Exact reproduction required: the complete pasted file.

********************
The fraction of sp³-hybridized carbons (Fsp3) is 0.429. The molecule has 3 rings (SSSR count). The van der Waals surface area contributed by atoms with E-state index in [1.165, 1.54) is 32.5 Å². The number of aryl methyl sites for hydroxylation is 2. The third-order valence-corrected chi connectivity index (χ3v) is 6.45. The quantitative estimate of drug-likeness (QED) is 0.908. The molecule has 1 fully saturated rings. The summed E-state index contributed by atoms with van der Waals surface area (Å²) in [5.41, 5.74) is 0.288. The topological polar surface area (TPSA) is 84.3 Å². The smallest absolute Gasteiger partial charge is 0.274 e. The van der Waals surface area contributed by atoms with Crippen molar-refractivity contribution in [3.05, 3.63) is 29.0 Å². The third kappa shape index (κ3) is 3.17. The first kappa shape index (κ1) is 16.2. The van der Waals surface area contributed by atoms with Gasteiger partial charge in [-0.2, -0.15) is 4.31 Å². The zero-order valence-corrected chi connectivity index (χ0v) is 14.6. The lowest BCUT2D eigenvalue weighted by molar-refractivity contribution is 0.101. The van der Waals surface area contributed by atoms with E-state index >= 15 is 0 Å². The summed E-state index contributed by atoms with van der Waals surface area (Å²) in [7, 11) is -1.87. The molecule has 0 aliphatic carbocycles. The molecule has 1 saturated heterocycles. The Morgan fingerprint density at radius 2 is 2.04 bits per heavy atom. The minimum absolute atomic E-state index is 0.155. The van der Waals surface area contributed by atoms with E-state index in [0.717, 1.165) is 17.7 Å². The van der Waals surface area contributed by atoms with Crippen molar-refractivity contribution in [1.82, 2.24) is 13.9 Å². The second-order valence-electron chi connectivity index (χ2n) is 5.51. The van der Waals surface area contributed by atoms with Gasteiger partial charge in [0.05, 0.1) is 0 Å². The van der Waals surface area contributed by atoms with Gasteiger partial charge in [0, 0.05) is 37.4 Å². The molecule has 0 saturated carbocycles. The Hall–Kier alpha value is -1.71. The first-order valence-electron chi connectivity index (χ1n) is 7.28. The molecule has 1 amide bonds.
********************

The fraction of sp³-hybridized carbons (Fsp3) is 0.429. The molecule has 3 rings (SSSR count). The van der Waals surface area contributed by atoms with E-state index in [1.165, 1.54) is 32.5 Å². The number of aryl methyl sites for hydroxylation is 2. The third-order valence-corrected chi connectivity index (χ3v) is 6.45. The quantitative estimate of drug-likeness (QED) is 0.908. The molecule has 1 fully saturated rings. The summed E-state index contributed by atoms with van der Waals surface area (Å²) in [5.41, 5.74) is 0.288. The topological polar surface area (TPSA) is 84.3 Å². The smallest absolute Gasteiger partial charge is 0.274 e. The van der Waals surface area contributed by atoms with Crippen molar-refractivity contribution in [3.05, 3.63) is 29.0 Å². The third kappa shape index (κ3) is 3.17. The first kappa shape index (κ1) is 16.2. The van der Waals surface area contributed by atoms with Gasteiger partial charge in [-0.2, -0.15) is 4.31 Å². The zero-order valence-corrected chi connectivity index (χ0v) is 14.6. The lowest BCUT2D eigenvalue weighted by molar-refractivity contribution is 0.101. The van der Waals surface area contributed by atoms with E-state index >= 15 is 0 Å². The summed E-state index contributed by atoms with van der Waals surface area (Å²) in [7, 11) is -1.87. The molecule has 0 aliphatic carbocycles. The molecule has 1 saturated heterocycles. The Morgan fingerprint density at radius 2 is 2.04 bits per heavy atom. The minimum absolute atomic E-state index is 0.155. The van der Waals surface area contributed by atoms with E-state index in [0.717, 1.165) is 17.7 Å². The van der Waals surface area contributed by atoms with Crippen molar-refractivity contribution in [1.82, 2.24) is 13.9 Å². The second-order valence-electron chi connectivity index (χ2n) is 5.51. The van der Waals surface area contributed by atoms with Gasteiger partial charge in [0.05, 0.1) is 0 Å². The van der Waals surface area contributed by atoms with Gasteiger partial charge in [0, 0.05) is 37.4 Å². The molecule has 0 saturated carbocycles. The Hall–Kier alpha value is -1.71. The first-order valence-electron chi connectivity index (χ1n) is 7.28. The molecule has 1 amide bonds.